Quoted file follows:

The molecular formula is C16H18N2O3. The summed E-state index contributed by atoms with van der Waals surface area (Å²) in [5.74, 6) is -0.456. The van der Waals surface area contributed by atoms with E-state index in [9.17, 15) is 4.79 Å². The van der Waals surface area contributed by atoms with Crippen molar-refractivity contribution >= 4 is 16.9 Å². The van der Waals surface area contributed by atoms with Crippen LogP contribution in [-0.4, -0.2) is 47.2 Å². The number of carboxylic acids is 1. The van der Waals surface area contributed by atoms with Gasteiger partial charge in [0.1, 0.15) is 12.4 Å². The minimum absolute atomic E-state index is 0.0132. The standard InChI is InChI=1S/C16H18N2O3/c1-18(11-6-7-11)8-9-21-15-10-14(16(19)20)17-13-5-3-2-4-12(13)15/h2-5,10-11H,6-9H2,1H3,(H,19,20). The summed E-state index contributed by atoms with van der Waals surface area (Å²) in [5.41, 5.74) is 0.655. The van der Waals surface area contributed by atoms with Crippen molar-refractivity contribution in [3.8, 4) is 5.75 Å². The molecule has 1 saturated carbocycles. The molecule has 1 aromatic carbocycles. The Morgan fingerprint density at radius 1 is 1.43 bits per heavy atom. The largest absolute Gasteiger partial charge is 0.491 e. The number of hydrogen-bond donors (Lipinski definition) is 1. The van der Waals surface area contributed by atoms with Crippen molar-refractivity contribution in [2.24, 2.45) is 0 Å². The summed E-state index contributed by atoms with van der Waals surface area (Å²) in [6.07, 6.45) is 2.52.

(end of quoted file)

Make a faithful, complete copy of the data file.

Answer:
The molecular formula is C16H18N2O3. The summed E-state index contributed by atoms with van der Waals surface area (Å²) in [5.74, 6) is -0.456. The van der Waals surface area contributed by atoms with E-state index in [9.17, 15) is 4.79 Å². The van der Waals surface area contributed by atoms with Crippen molar-refractivity contribution >= 4 is 16.9 Å². The van der Waals surface area contributed by atoms with Crippen LogP contribution in [-0.4, -0.2) is 47.2 Å². The number of carboxylic acids is 1. The van der Waals surface area contributed by atoms with Gasteiger partial charge in [0.1, 0.15) is 12.4 Å². The minimum absolute atomic E-state index is 0.0132. The standard InChI is InChI=1S/C16H18N2O3/c1-18(11-6-7-11)8-9-21-15-10-14(16(19)20)17-13-5-3-2-4-12(13)15/h2-5,10-11H,6-9H2,1H3,(H,19,20). The summed E-state index contributed by atoms with van der Waals surface area (Å²) in [5.41, 5.74) is 0.655. The van der Waals surface area contributed by atoms with Crippen molar-refractivity contribution in [3.8, 4) is 5.75 Å². The molecule has 1 saturated carbocycles. The molecule has 1 aromatic carbocycles. The Morgan fingerprint density at radius 1 is 1.43 bits per heavy atom. The largest absolute Gasteiger partial charge is 0.491 e. The number of hydrogen-bond donors (Lipinski definition) is 1. The van der Waals surface area contributed by atoms with Crippen molar-refractivity contribution in [2.24, 2.45) is 0 Å². The summed E-state index contributed by atoms with van der Waals surface area (Å²) in [6.07, 6.45) is 2.52.